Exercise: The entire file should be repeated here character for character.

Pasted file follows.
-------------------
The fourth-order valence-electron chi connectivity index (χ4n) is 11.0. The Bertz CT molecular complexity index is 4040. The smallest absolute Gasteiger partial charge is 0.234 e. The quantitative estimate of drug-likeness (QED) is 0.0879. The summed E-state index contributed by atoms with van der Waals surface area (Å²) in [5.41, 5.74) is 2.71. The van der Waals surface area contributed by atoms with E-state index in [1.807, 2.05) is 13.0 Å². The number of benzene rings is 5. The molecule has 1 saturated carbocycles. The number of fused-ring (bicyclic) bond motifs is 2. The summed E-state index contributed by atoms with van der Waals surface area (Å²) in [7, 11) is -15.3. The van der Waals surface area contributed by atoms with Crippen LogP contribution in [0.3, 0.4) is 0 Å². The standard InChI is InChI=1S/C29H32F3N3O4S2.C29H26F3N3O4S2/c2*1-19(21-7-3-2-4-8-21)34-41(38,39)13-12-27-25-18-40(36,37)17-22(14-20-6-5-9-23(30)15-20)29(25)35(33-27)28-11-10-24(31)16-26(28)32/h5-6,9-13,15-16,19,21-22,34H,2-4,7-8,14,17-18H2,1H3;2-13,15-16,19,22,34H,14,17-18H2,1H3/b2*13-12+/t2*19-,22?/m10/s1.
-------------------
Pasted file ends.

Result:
The fourth-order valence-electron chi connectivity index (χ4n) is 11.0. The Bertz CT molecular complexity index is 4040. The smallest absolute Gasteiger partial charge is 0.234 e. The quantitative estimate of drug-likeness (QED) is 0.0879. The summed E-state index contributed by atoms with van der Waals surface area (Å²) in [5.41, 5.74) is 2.71. The van der Waals surface area contributed by atoms with E-state index in [1.807, 2.05) is 13.0 Å². The number of benzene rings is 5. The molecule has 1 saturated carbocycles. The number of fused-ring (bicyclic) bond motifs is 2. The summed E-state index contributed by atoms with van der Waals surface area (Å²) in [7, 11) is -15.3. The van der Waals surface area contributed by atoms with Crippen LogP contribution in [0.3, 0.4) is 0 Å². The standard InChI is InChI=1S/C29H32F3N3O4S2.C29H26F3N3O4S2/c2*1-19(21-7-3-2-4-8-21)34-41(38,39)13-12-27-25-18-40(36,37)17-22(14-20-6-5-9-23(30)15-20)29(25)35(33-27)28-11-10-24(31)16-26(28)32/h5-6,9-13,15-16,19,21-22,34H,2-4,7-8,14,17-18H2,1H3;2-13,15-16,19,22,34H,14,17-18H2,1H3/b2*13-12+/t2*19-,22?/m10/s1.